June 25- July 1. 

Early in the spring Miss Hooper invited me to be present. 
I went with her on June 25 to Sunday school at Point aux 
Chene. This in itself was an intereesting experience, but not 
to be compared with the interest which began there and which 
continued through the week. 

After Sunday school the girls began to climb into the 
Missionary Ford." Seldom has a Ford been privileged to carry 

a happier party four grown-ups, eight little girls, and 

seven suitcases . Need I say that many people turned to watch 
as we passed by? The Ford seemed to be as happy as any member 
of the party, however, and, singing its little song, brought 
us to the Wesley House, with its great yard, shaded by 
beautiful oaks hung with moss. In the back yard the big tent 
was all ready for us with its beds covered with white bars. 

Although the party was to begin on Monday night, we had 
twenty girls Sunday night. Not one minute of the time were 
they willing to miss. Monday we had only a few classes, 
giving the children time to get acquainted and to play. On 
Tuesday morning work began in earnest. At 6 a.m. the rising 
bell started the day. Breakfast was at 7, and at 8 we had our 
morning prayer service. At 8:30 the girls assembled on the 
front porch for a half hour of Bible Stories. The themes for 


the four days were "God's Good Gifts," "God's Protecting 
Care," "God's Helpers," and "Heroes." From nine to ten 
pictures illustrating that morning's theme were chosen and 
pasted on a double fold of paper. These folds were made into 
a scrap book on the last day. 

From 10 to 10:15 was lunch hour and the ice cream, cake, 
or candy was enjoyed by all. At 10:15 we had our music 
lesson. At 11 we studied or practiced for the entertainment 
which was given in the church on Friday night. From 1:30 to 
3 was spent in sewing class and after that came an hour of 
directed play. At 4 each girl was sent to her cot for 15 
minutes of quiet and then all were allowed to dress for the 
evening. At 8 we sang songs, closing with our good-night 
prayer at 8:30. 

So the days of the House Party were spent . But what 
would a House Party be without "three meals a day." Mrs.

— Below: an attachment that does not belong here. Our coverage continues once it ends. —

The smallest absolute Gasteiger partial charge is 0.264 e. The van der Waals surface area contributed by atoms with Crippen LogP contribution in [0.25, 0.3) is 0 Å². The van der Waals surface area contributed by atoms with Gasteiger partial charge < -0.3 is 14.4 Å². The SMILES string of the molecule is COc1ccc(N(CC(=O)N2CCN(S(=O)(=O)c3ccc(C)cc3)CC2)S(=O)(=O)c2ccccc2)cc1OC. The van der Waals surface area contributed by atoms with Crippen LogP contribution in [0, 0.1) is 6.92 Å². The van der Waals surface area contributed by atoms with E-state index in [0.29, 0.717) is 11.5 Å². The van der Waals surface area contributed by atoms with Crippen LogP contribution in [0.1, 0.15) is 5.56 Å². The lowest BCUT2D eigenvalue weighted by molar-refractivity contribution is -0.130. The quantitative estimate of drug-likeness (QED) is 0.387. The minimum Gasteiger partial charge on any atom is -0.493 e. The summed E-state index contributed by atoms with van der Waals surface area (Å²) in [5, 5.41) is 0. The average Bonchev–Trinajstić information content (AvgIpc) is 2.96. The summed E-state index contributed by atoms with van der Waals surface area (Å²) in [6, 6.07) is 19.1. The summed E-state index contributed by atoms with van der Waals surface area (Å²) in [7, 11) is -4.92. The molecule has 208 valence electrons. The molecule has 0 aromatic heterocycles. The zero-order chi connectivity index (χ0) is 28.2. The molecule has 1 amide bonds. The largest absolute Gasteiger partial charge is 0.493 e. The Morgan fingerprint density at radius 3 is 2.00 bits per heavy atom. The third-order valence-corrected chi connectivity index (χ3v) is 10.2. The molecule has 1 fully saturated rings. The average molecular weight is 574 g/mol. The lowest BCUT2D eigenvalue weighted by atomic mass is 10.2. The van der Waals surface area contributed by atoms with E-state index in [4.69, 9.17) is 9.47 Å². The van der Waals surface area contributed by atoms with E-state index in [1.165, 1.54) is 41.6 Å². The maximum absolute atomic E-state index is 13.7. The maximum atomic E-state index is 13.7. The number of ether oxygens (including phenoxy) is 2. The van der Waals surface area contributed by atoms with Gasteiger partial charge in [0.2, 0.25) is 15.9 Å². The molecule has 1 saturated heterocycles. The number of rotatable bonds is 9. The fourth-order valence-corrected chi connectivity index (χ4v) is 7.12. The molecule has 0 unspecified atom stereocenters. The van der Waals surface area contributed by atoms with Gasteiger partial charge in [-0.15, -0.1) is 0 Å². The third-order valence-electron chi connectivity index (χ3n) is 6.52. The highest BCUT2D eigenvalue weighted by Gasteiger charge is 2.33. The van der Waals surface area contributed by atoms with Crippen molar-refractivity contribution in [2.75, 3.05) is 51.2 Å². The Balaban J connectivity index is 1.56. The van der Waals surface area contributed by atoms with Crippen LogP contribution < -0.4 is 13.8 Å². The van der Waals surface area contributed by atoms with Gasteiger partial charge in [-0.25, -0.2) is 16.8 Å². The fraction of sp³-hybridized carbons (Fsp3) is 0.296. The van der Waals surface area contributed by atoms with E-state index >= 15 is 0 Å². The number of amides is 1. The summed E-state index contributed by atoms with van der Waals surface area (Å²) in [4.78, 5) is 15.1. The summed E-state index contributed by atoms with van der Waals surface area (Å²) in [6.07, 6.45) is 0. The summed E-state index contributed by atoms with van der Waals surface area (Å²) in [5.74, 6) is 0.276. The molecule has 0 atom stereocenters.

White, assisted by Millie, saw that this part of the day s 
program was successfully carried out. Never once did the 
girls hesitate to "Take a Stand," and great was their delight 
when Millie led "When the Saints go Marching Home" and other 
songs sung only as a fine old negro mammy can sing them. 

Aside from the regular work, every girl knew the Twenty- 
third Psalm before the week was over . About one-third of them 
had learned the 100th Psalm. Nine knew the first twelve 
verses of John 14. They also learned five memory texts, 
between eight and twelve songs and memorized two little 
missionary plays for their entertainment. Each girl made a 
handkerchief in sewing class and some did other sewing. 

These girls, many of them, have had none or very little 
schooling. Many of them never hear a word of English in their 
homes. To watch them as they associated with the other 
children, as they comprehended and then accomplished the task 
given them, made you think of the opening of a beautiful 
flower when the warm morning ray of the sun touched it and 
brought it into its beauty. 

I wish that the wonderful work which Miss Hooper and her 
helpers are doing might be seen by many and known by all of 
our people. Surely the poet meant such work as here when he 
said, "Who gives himself with his alms feeds three: himself, 
his hungering neighbor, and me." 

The student preachers at MacDonell in those first years 
included E.V. Duplantis, James A. Knight, and Edgar Dufrene. 

By the end of 1918, the ladies were still hard at work. 
Besides the Sunday school classes, they were holding Bible classes, 
a family class, a four day institute, and a teacher training class 
for Bible memory. At the beginning of the year, very few people 
owned Bibles. Over the past twelve months, over two dozen Bibles 
had been distributed by the ladies. Of course, less than five 
percent of the adults in the rural areas can read or write ( in 
French or in English). 


They found the public school doing an adequate job, as they 
had been told. But, they were very overcrowded; and they didn't 
touch the religious needs of the people. 

On March 21, 1918, a meeting was held at the "Methodist 
Mission Hall, " as the newspaper called it, to discuss the 
possibility of opening a Christian Industrial School for Girls in 
Houma. Representatives of the three Protestant religions, 
including the pastors, were at the meeting. All were in agreement 
that such a school would be a good idea. 

Miss Hooper and Mrs . White had long admired the Gagne house on 
East Main Street. It was built (probably by the Dunn family) and 
inherited by Sarah Dunn Gagne. They thought it would be an ideal 
place to have a school. Miss Hooper once remarked to Mrs. White, 
"That is an ideal place for our school. Let us ask God to help us 
get it." When they found out one day in 1919 that it was for sale, 
they wrote to Mrs. MacDonell to see if the Board could buy it. The 
money wasn't readily available, and someone else bought it. But, 
after only four days, the new owner (Mr. Adam Boquet ) and his 
family packed up their belongings and headed back to his farm. It 
is said that they were haunted by the ghost of Mrs. Sarah Gagne. 
The property was for sale again. When Mr. Desire Bergeron stayed 
in the house later, he found out that the strange noises were 
caused by squirrels dropping pecans down the gutters. It is said